Muromachi Period Garden Design


Picture scroll, on paper, discussing & illustrating garden designs of the Muromachi period (1335-1573) in Japan. Ten large brush & ink drawings of gardens, with much manuscript text & accompanying illustrations of varieties of rocks. Scroll (365 x 6270 mm.), outer blue endpaper at beginning (paper a little wrinkled), wooden core roller. [Japan]: copies of texts written in 1395, 1475, 1509, & 1523; compiled mid-Edo.

A handsomely illustrated picture scroll discussing and depicting Japanese garden design considerations, derived from four texts composed in 1395-1523 during the troubled Muromachi period. These texts were all based on the Sakuteiki 作庭記 [Notes on Garden Making], which originally appeared in the late 11th century and was the first work on garden design in Japan and possibly in the world. Another work which influenced this scroll is the Sagaryū niwa kohō hidden no sho 嵯峨流庭古法秘伝の書[The Secret Book of Saga-Style Gardening], composed in the 14th century. Garden designs, largely composed for individual aristocratic owners, were considered secret information. Indeed, at the end of our scroll, the anonymous scribe has written that this is private information and should not be passed on to others.

At the very end, we find the scribe’s note (in trans.): “A garden is a sacred thing, maintain it and respect it, therefore carefully make plans for its construction. If the garden is well-made, it will protect you.” The scribe adds details on the four original sources for this scroll: “22 August 1395, copied by Nakanoin Chunagon Yasuhira / 7 March 1475, copied by Shijo Gennochujo Tametomo Sani / 3 August 1509, copied at Washu Ichiyo terakitabo Jinguji / middle of July 1523, copied at Jinbaji [?] by Kubaku.”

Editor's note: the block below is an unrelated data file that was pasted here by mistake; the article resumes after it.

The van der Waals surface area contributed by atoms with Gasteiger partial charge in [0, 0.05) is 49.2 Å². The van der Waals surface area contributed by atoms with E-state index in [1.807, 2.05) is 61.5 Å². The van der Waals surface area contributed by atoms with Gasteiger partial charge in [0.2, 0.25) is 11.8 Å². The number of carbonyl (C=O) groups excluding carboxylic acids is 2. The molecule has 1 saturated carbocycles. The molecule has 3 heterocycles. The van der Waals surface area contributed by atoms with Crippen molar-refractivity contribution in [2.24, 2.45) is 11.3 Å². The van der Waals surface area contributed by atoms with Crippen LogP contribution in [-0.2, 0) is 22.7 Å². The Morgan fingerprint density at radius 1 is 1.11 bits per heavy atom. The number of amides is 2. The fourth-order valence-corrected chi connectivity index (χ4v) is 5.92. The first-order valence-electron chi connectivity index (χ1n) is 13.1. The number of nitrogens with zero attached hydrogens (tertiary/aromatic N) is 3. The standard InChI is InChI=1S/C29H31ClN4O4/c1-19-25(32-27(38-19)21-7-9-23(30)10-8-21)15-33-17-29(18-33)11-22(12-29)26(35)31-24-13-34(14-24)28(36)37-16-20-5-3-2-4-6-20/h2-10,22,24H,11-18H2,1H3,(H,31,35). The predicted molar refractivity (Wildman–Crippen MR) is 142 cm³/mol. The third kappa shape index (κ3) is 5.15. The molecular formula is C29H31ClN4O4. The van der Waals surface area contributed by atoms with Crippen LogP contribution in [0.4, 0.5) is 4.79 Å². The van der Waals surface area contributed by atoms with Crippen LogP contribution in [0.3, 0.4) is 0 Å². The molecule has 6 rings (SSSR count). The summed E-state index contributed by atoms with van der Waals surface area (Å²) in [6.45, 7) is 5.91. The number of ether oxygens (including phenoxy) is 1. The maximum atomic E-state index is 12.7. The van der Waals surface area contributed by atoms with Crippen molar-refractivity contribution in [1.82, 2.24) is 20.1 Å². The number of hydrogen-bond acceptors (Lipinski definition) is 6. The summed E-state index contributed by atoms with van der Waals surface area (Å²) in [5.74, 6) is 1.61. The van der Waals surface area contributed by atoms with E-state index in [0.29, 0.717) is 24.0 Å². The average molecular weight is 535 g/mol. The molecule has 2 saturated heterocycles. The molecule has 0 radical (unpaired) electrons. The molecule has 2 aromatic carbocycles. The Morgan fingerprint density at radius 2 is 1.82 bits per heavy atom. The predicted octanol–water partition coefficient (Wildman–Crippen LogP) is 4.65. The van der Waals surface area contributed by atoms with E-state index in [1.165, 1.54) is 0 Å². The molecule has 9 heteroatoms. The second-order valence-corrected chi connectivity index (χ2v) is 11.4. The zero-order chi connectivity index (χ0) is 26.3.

The uncertainty of the times reinforced the appeal of the contemplative Zen philosophy, and a number of important gardens were created as refuges from the disruptions and violence. This important theme runs throughout the scroll.

Our scroll contains ten large drawings of garden designs, focusing mostly on the types of appropriate rocks and their proper placement. The art of selecting stones and arranging them was considered the most important part of garden design. The scroll begins with an extended synopsis of garden styles: dry, wet, “ocean style,” “mountain stream style,” “broad river style,” “reed hand style,” and “pond pool style.”

The first image, in black & white, depicts the preliminary plans for a garden, accompanied by three lines of explanatory text. The site has been selected and shown here in a jidori format (a master site plan divided into sections), with the following elements: mountains, canyons, mountain passes, waterfalls, islands, river, shoreline, and essential rocks.

The following nine images are all drawn in fine colors and have explanatory text. The first image in this sequence depicts about 30 types of rocks, each labelled with descriptive names, often extended. This image is concerned with the proper placement of both rocks and trees. The remaining images show the many variations of gardens, rock placements, etc. Some of the gardens have water, others not, and some employ “borrowed scenery” (shakkei). The author outlines the differences between gardens designed for samurai, aristocrats, and nobility. There are references to Buddhist cosmology and Chinese theories on the divination of sites.

The end of the scroll has an extended discussion of the “Five Elements”: wood (East), fire (South), metal (West), water (North), and earth (in the center). The author also makes recommendations about how to view a garden from various perspectives.

Fine condition.

Price: $5,500.00

Item ID: 9670